Masala Zone at the Criterion


There are few experiences more dispiriting than arriving at a restaurant for an eagerly-awaited meal and having no record of your reservation. If the place that is the lucky recipient of your custom for the evening has plenty of space, then no harm done; these things, after all, happen. But if you’re arriving at what has become, almost unexpectedly, one of the most popular and successful restaurants in central London, then bookings are wholly essential. A table is found for us, and we are suitably grateful, because we know that, even for a place that boasts two hundred covers, it’s utterly packed on a busy Tuesday night. Word has very much got out.

 If you’ve visited any of the Masala Zone group before, you may think that you know what to expect: decent, budget-conscious Indian cuisine served efficiently and swiftly. Yet the group, which also includes the fine dining establishments Amaya and Chutney Mary, has raised its standards and ambitions with its new restaurant, set in the legendary Criterion building just by Piccadilly Circus: a place that has appeared in everything from the Sherlock Holmes stories to The Dark Knight.

For many years, this has been host to unexceptional restaurants, including a dismal Marco Pierre White joint, but now it has been refurbished, revitalised and given a suitably subcontinental twist; the overall effect is one of Anglo-Indian splendour, and even before we eat or drink anything, the worry about the absent booking disappears and is replaced by appreciative ‘oohs’ and ‘aaahs’.

The food and drink here are, predictably, superb, and several notches up from the last time that I’d visited a Masala Zone establishment. Small plates of lamb sliders and crispy prawns are exemplary, especially washed down with a carafe of Gavi, although the ‘chilli garlic chips’ are a faint surprise; we ordered them in the expectation that they might be mini poppadums, but they turn up and are surprisingly spicy.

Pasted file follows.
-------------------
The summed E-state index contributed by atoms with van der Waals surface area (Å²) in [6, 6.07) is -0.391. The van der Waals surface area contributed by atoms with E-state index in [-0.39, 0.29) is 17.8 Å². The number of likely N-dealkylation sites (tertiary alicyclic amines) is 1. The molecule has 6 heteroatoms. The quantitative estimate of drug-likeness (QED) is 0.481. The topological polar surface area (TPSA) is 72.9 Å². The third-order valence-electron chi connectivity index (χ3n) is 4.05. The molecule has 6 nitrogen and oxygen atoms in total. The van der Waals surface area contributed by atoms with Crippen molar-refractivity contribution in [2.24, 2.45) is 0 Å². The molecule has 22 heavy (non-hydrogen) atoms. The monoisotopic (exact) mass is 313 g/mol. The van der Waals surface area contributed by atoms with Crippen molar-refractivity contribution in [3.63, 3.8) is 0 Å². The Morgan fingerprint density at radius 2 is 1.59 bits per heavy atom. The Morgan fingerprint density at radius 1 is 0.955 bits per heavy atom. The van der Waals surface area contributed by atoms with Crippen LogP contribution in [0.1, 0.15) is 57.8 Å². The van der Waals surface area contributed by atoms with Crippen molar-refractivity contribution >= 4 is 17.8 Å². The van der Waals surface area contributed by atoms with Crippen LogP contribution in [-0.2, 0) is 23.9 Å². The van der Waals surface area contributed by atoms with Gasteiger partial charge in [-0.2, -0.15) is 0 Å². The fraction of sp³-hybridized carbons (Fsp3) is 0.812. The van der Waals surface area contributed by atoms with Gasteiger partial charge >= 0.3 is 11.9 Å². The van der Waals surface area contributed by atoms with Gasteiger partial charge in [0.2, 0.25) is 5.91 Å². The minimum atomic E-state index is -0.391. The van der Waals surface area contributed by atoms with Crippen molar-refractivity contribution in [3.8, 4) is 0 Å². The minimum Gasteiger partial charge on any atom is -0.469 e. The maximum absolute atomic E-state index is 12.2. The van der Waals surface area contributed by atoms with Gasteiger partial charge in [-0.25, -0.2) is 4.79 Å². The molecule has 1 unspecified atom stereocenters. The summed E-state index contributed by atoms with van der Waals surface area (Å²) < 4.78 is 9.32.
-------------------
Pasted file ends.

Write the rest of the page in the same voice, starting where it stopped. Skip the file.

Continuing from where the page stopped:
We are briefly tempted to venture into uncharted territory when it comes to the mains, but, by now armed with a carafe of Rioja, we instead order a panoply of greatest hits of these establishments; the rogan josh of your dreams, the butter chicken of his dreams, a very fine garlic naan and even better black dhal. It’s filling and moreish, cooked and spiced to perfection, and it makes me and my dining companion exceptionally replete. And the prices are kind, too; the main courses are all below £20, which for cooking of this calibre in central London is a hen’s-teeth rarity.

We err on the side of conservatism when it comes to desserts – a chocolate brownie with ginger ice cream is not going to win any prizes for innovation, although it might well win them for flavour and taste. And then, less than two hours after we’d arrived, we’re back out in Piccadilly, gazing at Eros and considering whether it’s a mystery worthy of Holmes himself why the Criterion hasn’t managed to play host to a decent restaurant for so long.

Well, now it does, and Masala Zone is its name. Just remember to book, otherwise disappointment will undoubtedly be in store.

Masala Zone at the Criterion, 224 Piccadilly, St. James’s, London W1J 9HP. For more information, including details of menus, for bookings, and details of other venues, please visit

Interior photo by Paul Winch-Furness. Food photography by David Robson.